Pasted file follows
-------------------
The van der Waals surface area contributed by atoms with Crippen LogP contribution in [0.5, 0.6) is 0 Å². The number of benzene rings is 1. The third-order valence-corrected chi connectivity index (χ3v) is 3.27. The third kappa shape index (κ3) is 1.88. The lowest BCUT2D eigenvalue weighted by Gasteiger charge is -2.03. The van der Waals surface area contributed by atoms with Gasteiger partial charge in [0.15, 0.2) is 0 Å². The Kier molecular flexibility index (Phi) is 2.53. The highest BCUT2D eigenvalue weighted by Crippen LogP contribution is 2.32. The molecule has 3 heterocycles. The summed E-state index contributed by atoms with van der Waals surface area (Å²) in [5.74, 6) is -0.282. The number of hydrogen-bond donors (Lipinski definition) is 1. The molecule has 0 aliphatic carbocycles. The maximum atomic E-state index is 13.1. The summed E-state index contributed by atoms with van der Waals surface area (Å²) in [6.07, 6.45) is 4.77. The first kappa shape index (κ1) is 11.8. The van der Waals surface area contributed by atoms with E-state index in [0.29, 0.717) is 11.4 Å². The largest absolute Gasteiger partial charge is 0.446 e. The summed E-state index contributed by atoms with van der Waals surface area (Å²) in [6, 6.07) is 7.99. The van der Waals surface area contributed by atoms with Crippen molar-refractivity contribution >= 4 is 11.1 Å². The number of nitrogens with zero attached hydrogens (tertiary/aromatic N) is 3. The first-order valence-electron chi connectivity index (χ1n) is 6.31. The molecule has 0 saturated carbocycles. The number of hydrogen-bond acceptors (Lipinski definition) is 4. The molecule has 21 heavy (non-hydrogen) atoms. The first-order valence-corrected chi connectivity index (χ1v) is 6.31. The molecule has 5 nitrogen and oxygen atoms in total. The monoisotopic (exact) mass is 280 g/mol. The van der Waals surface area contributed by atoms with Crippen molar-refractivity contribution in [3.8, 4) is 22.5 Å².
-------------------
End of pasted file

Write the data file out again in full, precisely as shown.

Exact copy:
The van der Waals surface area contributed by atoms with Crippen LogP contribution in [0.5, 0.6) is 0 Å². The number of benzene rings is 1. The third-order valence-corrected chi connectivity index (χ3v) is 3.27. The third kappa shape index (κ3) is 1.88. The lowest BCUT2D eigenvalue weighted by Gasteiger charge is -2.03. The van der Waals surface area contributed by atoms with Gasteiger partial charge in [0.15, 0.2) is 0 Å². The Kier molecular flexibility index (Phi) is 2.53. The highest BCUT2D eigenvalue weighted by Crippen LogP contribution is 2.32. The molecule has 3 heterocycles. The summed E-state index contributed by atoms with van der Waals surface area (Å²) in [5.74, 6) is -0.282. The number of hydrogen-bond donors (Lipinski definition) is 1. The molecule has 0 aliphatic carbocycles. The maximum atomic E-state index is 13.1. The summed E-state index contributed by atoms with van der Waals surface area (Å²) in [6.07, 6.45) is 4.77. The first kappa shape index (κ1) is 11.8. The van der Waals surface area contributed by atoms with E-state index in [0.29, 0.717) is 11.4 Å². The largest absolute Gasteiger partial charge is 0.446 e. The summed E-state index contributed by atoms with van der Waals surface area (Å²) in [6, 6.07) is 7.99. The van der Waals surface area contributed by atoms with Crippen molar-refractivity contribution >= 4 is 11.1 Å². The number of nitrogens with zero attached hydrogens (tertiary/aromatic N) is 3. The first-order valence-electron chi connectivity index (χ1n) is 6.31. The molecule has 0 saturated carbocycles. The number of hydrogen-bond acceptors (Lipinski definition) is 4. The molecule has 21 heavy (non-hydrogen) atoms. The first-order valence-corrected chi connectivity index (χ1v) is 6.31. The molecule has 5 nitrogen and oxygen atoms in total. The monoisotopic (exact) mass is 280 g/mol. The van der Waals surface area contributed by atoms with Crippen molar-refractivity contribution in [3.8, 4) is 22.5 Å².